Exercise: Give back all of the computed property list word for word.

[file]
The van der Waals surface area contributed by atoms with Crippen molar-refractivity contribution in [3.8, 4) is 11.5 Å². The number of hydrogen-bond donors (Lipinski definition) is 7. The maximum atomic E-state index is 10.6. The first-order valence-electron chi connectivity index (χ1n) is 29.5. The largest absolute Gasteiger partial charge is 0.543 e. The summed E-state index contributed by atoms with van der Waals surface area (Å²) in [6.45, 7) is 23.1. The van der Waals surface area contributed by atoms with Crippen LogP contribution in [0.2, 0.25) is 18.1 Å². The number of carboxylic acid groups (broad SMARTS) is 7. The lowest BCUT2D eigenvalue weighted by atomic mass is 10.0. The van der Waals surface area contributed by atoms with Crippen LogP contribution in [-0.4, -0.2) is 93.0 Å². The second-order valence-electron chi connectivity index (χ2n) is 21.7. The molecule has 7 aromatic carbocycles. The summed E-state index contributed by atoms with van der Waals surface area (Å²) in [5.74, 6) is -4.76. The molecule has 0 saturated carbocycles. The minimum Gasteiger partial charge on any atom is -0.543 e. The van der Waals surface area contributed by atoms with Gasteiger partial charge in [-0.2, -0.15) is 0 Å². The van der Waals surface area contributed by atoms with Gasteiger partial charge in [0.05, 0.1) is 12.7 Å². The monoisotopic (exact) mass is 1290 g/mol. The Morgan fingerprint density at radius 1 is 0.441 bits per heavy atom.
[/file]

The van der Waals surface area contributed by atoms with Crippen molar-refractivity contribution in [3.8, 4) is 11.5 Å². The number of hydrogen-bond donors (Lipinski definition) is 7. The maximum atomic E-state index is 10.6. The first-order valence-electron chi connectivity index (χ1n) is 29.5. The largest absolute Gasteiger partial charge is 0.543 e. The summed E-state index contributed by atoms with van der Waals surface area (Å²) in [6.45, 7) is 23.1. The van der Waals surface area contributed by atoms with Crippen LogP contribution in [0.2, 0.25) is 18.1 Å². The number of carboxylic acid groups (broad SMARTS) is 7. The lowest BCUT2D eigenvalue weighted by atomic mass is 10.0. The van der Waals surface area contributed by atoms with Crippen LogP contribution in [-0.4, -0.2) is 93.0 Å². The second-order valence-electron chi connectivity index (χ2n) is 21.7. The molecule has 7 aromatic carbocycles. The summed E-state index contributed by atoms with van der Waals surface area (Å²) in [5.74, 6) is -4.76. The molecule has 0 saturated carbocycles. The minimum Gasteiger partial charge on any atom is -0.543 e. The van der Waals surface area contributed by atoms with Gasteiger partial charge in [-0.2, -0.15) is 0 Å². The van der Waals surface area contributed by atoms with Gasteiger partial charge in [0.05, 0.1) is 12.7 Å². The monoisotopic (exact) mass is 1290 g/mol. The Morgan fingerprint density at radius 1 is 0.441 bits per heavy atom.